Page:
The total value is the sum of cash flows for the next ten years plus the discounted terminal value, which results in the Total Equity Value, which in this case is US$16b. To get the intrinsic value per share, we divide this by the total number of shares outstanding. Compared to the current share price of US$102, the company appears around fair value at the time of writing. Remember though, that this is just an approximate valuation, and like any complex formula - garbage in, garbage out.
The calculation above is very dependent on two assumptions. The first is the discount rate and the other is the cash flows. Part of investing is coming up with your own evaluation of a company's future performance, so try the calculation yourself and check your own assumptions. The DCF also does not consider the possible cyclicality of an industry, or a company's future capital requirements, so it does not give a full picture of a company's potential performance. Given that we are looking at Catalent as potential shareholders, the cost of equity is used as the discount rate, rather than the cost of capital (or weighted average cost of capital, WACC) which accounts for debt. In this calculation we've used 5.8%, which is based on a levered beta of 0.806. Beta is a measure of a stock's volatility, compared to the market as a whole. We get our beta from the industry average beta of globally comparable companies, with an imposed limit between 0.8 and 2.0, which is a reasonable range for a stable business.
Whilst important, the DCF calculation ideally won't be the sole piece of analysis you scrutinize for a company. It's not possible to obtain a foolproof valuation with a DCF model. Preferably you'd apply different cases and assumptions and see how they would impact the company's valuation. For instance, if the terminal value growth rate is adjusted slightly, it can dramatically alter the overall result. For Catalent, there are three further items you should look at:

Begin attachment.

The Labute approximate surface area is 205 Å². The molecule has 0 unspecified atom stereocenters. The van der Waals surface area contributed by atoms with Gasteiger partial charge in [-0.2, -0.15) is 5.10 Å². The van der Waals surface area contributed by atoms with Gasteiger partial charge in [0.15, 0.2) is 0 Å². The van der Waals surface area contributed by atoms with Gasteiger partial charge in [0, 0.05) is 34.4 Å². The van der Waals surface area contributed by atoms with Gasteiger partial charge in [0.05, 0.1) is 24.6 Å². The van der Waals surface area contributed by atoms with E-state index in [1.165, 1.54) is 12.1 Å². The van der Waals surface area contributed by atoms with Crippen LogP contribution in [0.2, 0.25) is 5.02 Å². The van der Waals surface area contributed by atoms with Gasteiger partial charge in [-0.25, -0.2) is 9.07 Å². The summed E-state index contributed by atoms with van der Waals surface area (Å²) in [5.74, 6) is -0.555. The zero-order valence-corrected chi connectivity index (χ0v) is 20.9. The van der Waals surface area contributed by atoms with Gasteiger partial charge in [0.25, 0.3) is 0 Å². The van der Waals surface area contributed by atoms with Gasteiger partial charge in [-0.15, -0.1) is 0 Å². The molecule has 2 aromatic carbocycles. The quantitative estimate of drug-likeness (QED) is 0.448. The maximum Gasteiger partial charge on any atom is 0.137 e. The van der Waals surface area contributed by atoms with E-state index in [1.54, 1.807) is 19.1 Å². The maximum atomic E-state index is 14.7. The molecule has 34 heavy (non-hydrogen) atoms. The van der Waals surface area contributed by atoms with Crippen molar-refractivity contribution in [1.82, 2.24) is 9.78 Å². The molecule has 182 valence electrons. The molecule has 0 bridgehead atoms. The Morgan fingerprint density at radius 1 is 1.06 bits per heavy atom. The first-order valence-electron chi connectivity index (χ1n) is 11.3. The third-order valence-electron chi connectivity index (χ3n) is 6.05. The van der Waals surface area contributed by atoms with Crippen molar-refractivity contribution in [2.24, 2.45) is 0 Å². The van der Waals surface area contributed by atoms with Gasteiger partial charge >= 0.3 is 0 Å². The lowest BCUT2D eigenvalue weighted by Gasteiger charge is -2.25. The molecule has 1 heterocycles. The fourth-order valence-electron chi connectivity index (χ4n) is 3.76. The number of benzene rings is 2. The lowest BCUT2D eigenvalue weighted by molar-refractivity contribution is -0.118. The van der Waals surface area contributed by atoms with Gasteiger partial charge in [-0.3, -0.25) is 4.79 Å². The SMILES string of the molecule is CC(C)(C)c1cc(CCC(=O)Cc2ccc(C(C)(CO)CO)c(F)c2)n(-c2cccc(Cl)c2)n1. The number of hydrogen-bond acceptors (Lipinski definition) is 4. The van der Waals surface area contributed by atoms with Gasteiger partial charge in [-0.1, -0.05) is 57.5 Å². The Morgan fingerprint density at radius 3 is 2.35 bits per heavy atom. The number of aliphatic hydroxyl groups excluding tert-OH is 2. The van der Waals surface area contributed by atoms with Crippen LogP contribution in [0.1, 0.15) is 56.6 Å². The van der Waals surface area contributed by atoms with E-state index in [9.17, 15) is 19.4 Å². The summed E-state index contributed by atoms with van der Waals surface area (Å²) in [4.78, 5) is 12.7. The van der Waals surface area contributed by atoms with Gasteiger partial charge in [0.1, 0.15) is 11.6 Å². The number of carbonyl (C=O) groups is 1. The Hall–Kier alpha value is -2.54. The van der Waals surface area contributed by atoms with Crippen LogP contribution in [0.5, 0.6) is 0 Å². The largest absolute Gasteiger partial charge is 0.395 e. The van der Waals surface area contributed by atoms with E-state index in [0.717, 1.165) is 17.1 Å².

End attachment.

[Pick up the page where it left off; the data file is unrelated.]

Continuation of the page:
- Risks: Case in point, we've spotted 3 warning signs for Catalent you should be aware of, and 1 of them is a bit concerning.
- Future Earnings: How does CTLT's growth rate compare to its peers and the wider market? Dig deeper into the analyst consensus number for the upcoming years by interacting with our free analyst growth expectation chart.
- Other Solid Businesses: Low debt, high returns on equity and good past performance are fundamental to a strong business. Why not explore our interactive list of stocks with solid business fundamentals to see if there are other companies you may not have considered!
PS. The Simply Wall St app conducts a discounted cash flow valuation for every stock on the NYSE every day. If you want to find the calculation for other stocks just search here.
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This article by Simply Wall St is general in nature. It does not constitute a recommendation to buy or sell any stock, and does not take account of your objectives, or your financial situation. We aim to bring you long-term focused analysis driven by fundamental data. Note that our analysis may not factor in the latest price-sensitive company announcements or qualitative material. Simply Wall St has no position in any stocks mentioned.